Posted on Tuesday, July 10 2012 at 8am
In the previous post in this Knitting In The Round masterclass from Rosee Woodland, we looked at why and what to knit in the round. This time we will examine what makes a good yarn choice when it comes to knitting in the round, and when NOT to knit in the round.
It’s important to consider the type of yarn when knitting in the round, as the side seams of a garment do provide stability, and can stop a garment from stretching.
A garment worked in the round is essentially made in a spiral and is therefore prone to stretching. So, it is wise to stick to yarns with some bounce (primarily with a higher wool content) at lighter weights. Icelandic lopi yarn (shown left) is used to make yoked sweaters in the round, and even though it is bulky it is light, which makes it a good choice for a seamless garment.
By contrast, heavy yarns with less bounce are not so helpful when working in the round. Cotton, silk, pure alpaca, pure cashmere, bamboo and other forms of viscose, can all stretch and not bounce back.
Because of this, if you want to use these fibres when knitting in the round, try to combine them with other fibres (such as a wool/cotton mix or a wool/ alpaca mix) and avoid going heavier than a DK weight.
WHEN NOT TO KNIT IN THE ROUND
Some techniques can be tricky to work in the round. While Fair Isle is perfect, intarsia is not, as all the ends for your colourwork will be in the wrong place when you come back to them again. You can ‘cheat’ by stranding the yarn across the back of the work or weaving the ends back through to the colourwork starting point, but this can lead to a bulky fabric. It may be better to add your pattern using a duplicate stitch (shown at the top of this post and left), also known as Swiss darning, or work the garment flat instead.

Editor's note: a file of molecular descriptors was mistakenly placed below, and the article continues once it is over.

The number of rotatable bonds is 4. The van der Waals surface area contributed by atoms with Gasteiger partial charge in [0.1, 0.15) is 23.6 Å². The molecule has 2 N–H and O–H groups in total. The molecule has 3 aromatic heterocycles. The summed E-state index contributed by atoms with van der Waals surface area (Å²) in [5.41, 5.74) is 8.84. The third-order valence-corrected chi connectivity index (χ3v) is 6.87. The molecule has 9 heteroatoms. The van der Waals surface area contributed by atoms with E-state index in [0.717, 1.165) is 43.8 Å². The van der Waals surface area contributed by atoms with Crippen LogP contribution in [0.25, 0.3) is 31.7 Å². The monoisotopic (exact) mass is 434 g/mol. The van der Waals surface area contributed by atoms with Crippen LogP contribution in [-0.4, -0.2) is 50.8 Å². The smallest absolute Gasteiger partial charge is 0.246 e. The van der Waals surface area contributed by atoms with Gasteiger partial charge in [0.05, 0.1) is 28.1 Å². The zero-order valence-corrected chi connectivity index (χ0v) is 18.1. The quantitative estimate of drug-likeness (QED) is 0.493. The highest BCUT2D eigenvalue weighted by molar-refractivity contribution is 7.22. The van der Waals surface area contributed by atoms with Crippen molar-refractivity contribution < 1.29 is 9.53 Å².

Tailored designs could benefit from the structure provided by seams. If you are happy that working in the round will not weaken your garment structure, you can create a fake seam by working single stitches at ‘seam’ points in a contrast stitch (such as a plain stocking stitch on a Fair Isle design or rev st st on st st (as shown left).
The Magic Loop method of knitting in the round requires you to pull the cable of the circular needle through your fabric. This can leave holes in very delicate fabric, so for laceweight yarns, choose shorter circular needles that your stitches will fit around more comfortably.
Next time we will look at cast-on methods, and joining to knit in the round.
In the final post in this Knitting In The Round masterclass, we will look at using the techniques of double-pointed needles and two short circulars.
About our expert
Rosee Woodland is commissioning editor of The Knitter and is a knitwear designer with a special interest in construction. She teaches classes on knitting in the round.
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